Not exactly, says Donnelly, the director of defense studies at the American Enterprise Institute (AEI). But he notes that within neoconservative circles there are different approaches. "The more ideological conservatives complain that the administration is too kind to its adversaries and too nasty to its allies, of which Karzai is kind of one," he says. He notes that he's more worried about "crappy relations with Britain and India" and that, unlike Palin and Cheney, he'd place Karzai at the "bottom of the list" of examples of allies not treated well by the administration: "I wouldn't want to be identified with Karzai."

But, Donnelly says, there are neoconservatives, including himself, who do openly question the Obama administration's interactions with Karzai from a practical perspective: "The Afghanistan experts ask, why is the administration so upset by Karzai? What are the alternatives? He may have shortcomings, but if you're thinking about how not to lose in Afghanistan, there are no alternatives." These conservatives believe the United States is stuck with Karzai, but they are not eager to be seen publicly as his boosters. Council on Foreign Relations fellow Max Boot— whom Donnelly places in this camp—insists, "No one is claiming Karzai is a great leader; it's a question of how you handle him."

Several neoconservatives downplay the notion there's any significant split within their crowd regarding Karzai. "There are many views about how best to manage relations as complex as the one with Afghanistan's leadership," says Daneille Pletka, vice president of AEI for foreign and defense policy. "And I am betting that if you went looking for real fault lines, you would find that they cross party lines and don't neatly align anywhere." In a sarcastic email, Robert Kagan, a senior associate at the Carnegie Endowment for International Peace, suggests that no one should expect a consensus position among the neocons: "The directorate has not yet provided us with instructions on this matter. I think that is why you see disarray in the organization...As soon as I know what the line is, I'll pass it on."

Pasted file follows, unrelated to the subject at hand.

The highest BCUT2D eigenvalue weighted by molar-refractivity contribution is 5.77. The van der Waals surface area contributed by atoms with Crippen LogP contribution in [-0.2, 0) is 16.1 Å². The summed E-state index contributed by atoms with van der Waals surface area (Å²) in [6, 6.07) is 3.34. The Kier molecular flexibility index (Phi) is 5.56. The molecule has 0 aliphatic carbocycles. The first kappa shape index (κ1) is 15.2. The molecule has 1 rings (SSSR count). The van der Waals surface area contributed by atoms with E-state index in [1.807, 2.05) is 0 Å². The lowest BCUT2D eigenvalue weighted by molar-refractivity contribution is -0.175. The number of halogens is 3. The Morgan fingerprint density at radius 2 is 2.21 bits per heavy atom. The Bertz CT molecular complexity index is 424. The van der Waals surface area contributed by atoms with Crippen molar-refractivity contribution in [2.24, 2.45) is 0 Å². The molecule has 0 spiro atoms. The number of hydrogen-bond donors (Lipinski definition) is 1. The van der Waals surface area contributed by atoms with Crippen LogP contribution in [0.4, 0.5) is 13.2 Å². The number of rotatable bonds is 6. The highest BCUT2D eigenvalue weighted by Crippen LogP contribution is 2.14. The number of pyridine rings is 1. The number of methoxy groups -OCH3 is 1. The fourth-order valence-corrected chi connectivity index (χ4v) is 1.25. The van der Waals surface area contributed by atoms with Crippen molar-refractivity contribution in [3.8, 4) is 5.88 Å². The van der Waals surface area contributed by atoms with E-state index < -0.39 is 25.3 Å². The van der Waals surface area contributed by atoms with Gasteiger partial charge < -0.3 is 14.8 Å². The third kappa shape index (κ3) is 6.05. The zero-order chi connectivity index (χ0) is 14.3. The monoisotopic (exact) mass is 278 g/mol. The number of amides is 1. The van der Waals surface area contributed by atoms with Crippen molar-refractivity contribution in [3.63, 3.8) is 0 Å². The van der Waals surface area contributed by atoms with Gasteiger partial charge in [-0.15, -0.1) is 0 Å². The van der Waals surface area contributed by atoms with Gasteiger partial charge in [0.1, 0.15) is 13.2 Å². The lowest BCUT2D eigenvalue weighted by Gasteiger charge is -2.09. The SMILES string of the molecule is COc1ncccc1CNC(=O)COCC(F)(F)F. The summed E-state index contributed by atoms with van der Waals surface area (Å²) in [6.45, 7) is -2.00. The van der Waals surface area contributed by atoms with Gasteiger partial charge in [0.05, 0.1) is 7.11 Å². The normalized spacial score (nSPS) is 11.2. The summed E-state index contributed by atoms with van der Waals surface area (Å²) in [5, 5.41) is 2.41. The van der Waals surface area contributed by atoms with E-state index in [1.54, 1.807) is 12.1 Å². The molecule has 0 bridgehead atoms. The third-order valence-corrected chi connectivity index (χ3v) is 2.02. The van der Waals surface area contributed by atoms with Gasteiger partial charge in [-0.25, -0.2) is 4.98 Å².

Members of the neocon band do seem to agree on a basic charge—Obama has screwed up with Karzai—but some are more willing to concede the administration is a tough position. In an email, former George W. Bush speechwriter David Frum notes, "Karzai is problematic, surrounded by corrupt relatives, quick to cut down good provincial governors." But he says that because Karzai is Pashtun—the largest ethnic group in Afghanistan—and most of the military leaders are Tajiks, if Karzai were to leave (or be pushed from) the scene, an "ethnic conflict" could be added to "everything else that is bad in Afghanistan." Frum adds, "I don't know what the right answer is—and I don't see much of a pattern to how people decide which is the least bad option."

Palin's and Cheney's remarks to a partisan audience contained none of that nuance or ambivalence. Their shared talking point suggested another Arab saying: "The enemy of my enemy is my friend." But as Donnelly reports, the less political-minded neocons are "much more worried about supporting [Gen. Stanley] McChrystal than supporting Karzai. That's not a fight they want to have." With the Obama administration backpedaling on its tough-on-Karzai stance, perhaps there won't be much reason in the near-future to sort this all out. But the troubles with the Afghan leader are not likely to disappear, and the "what to do with Karzai" debate will not end. It may even percolate within neoconservative circles—unless, of course, the directorate says otherwise.